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Thanks for Sharing

Remember that light-hearted sex addiction film by the guy who co-wrote The Kids Are All Right, starring The Hulk, Pepper Potts, and Broadway’s own Josh Gad that sounded so cool when it was first announced? Nope, we didn’t either – until the first trailer for Thanks for Sharing popped up on the ol’ Internet machine today. Turns out, sex addiction can be totally funny! Sort of! Okay, maybe! But it can definitely star Mark Ruffalo and Gwyneth Paltrow in decidedly non-Avengers roles and in a way that looks at least somewhat amusing. In short, if you wanted to see Shame and worried that it was too sad or too intense (and, as someone who saw a woman go into a seizure in the middle of the film that I’m still convinced had something to do with Michael Fassbender’s, um, performance, I don’t blame you), Stuart Blumberg‘s Thanks for Sharing just might be for you. Oh, also, Pink stars in it, too. Maybe it will be a Mark Wahlberg type thing! Don’t go on the subway and watch the first trailer for Thanks for Sharing instead, just after the break.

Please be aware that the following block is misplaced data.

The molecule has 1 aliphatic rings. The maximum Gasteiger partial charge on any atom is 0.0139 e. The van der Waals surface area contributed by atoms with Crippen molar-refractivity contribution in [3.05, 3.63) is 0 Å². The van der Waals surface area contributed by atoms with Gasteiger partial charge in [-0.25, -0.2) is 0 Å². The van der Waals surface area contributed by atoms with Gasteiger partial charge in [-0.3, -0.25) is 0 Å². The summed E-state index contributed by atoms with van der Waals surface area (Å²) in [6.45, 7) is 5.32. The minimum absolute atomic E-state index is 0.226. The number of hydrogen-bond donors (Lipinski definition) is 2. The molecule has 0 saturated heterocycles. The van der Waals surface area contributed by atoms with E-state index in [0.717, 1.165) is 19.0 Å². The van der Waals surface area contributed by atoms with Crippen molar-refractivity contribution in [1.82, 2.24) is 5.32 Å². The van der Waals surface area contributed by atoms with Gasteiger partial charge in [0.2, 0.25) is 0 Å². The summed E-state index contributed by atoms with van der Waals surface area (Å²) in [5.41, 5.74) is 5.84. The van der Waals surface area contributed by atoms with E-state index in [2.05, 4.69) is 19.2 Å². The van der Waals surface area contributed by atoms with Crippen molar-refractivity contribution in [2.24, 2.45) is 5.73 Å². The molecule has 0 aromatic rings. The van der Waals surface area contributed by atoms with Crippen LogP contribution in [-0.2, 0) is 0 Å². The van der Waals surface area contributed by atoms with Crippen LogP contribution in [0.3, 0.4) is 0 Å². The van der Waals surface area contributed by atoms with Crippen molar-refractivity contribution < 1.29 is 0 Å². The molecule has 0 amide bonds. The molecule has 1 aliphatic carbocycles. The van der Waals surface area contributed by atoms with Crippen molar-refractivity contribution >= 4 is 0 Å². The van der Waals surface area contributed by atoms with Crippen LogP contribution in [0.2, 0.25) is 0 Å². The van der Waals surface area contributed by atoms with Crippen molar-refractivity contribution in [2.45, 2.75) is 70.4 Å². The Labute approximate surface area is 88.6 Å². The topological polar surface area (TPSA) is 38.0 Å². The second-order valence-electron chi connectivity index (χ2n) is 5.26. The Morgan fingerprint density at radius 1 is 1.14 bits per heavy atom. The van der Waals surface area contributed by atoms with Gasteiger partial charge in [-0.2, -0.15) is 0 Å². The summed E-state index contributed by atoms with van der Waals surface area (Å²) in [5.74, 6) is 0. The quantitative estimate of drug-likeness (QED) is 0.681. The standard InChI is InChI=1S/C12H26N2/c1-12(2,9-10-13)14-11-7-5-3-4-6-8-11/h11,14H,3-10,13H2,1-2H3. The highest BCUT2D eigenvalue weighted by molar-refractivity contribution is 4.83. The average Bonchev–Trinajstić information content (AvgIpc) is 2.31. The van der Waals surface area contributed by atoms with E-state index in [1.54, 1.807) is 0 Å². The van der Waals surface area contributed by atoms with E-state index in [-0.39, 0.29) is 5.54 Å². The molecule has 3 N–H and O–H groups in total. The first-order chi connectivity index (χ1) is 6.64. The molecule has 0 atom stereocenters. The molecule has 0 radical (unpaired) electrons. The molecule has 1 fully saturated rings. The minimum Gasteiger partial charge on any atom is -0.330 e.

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She Said She Said

Why Watch? Equally sharp and absurd, this short film from Stuart Blumberg features Marisa Tomei and Elodie Bouchez as a couple who are close to ending their marriage, David Wain as a high-fiving mediator, and a few ridiculous flashbacks. Each piece of their shared history that they fight over forces them to remember the full spectrum of their relationship while creating some very funny scenarios. Especially if you’re into Aubrey Plaza making “fox babies.” The dialogue is sly, and it’s often difficult to figure out whether a line is meant as an insult or flirtation, and the talent here delivers.  It’s also sleek with smart visuals and seductive — both while sharing the calm power of generosity and when sliding a loose dress slowly up the back of its star’s legs. This comedy is a long, slow pour of whiskey with a smooth finish. What Will It Cost? About 7 minutes. Skip Work. Watch More Short Films.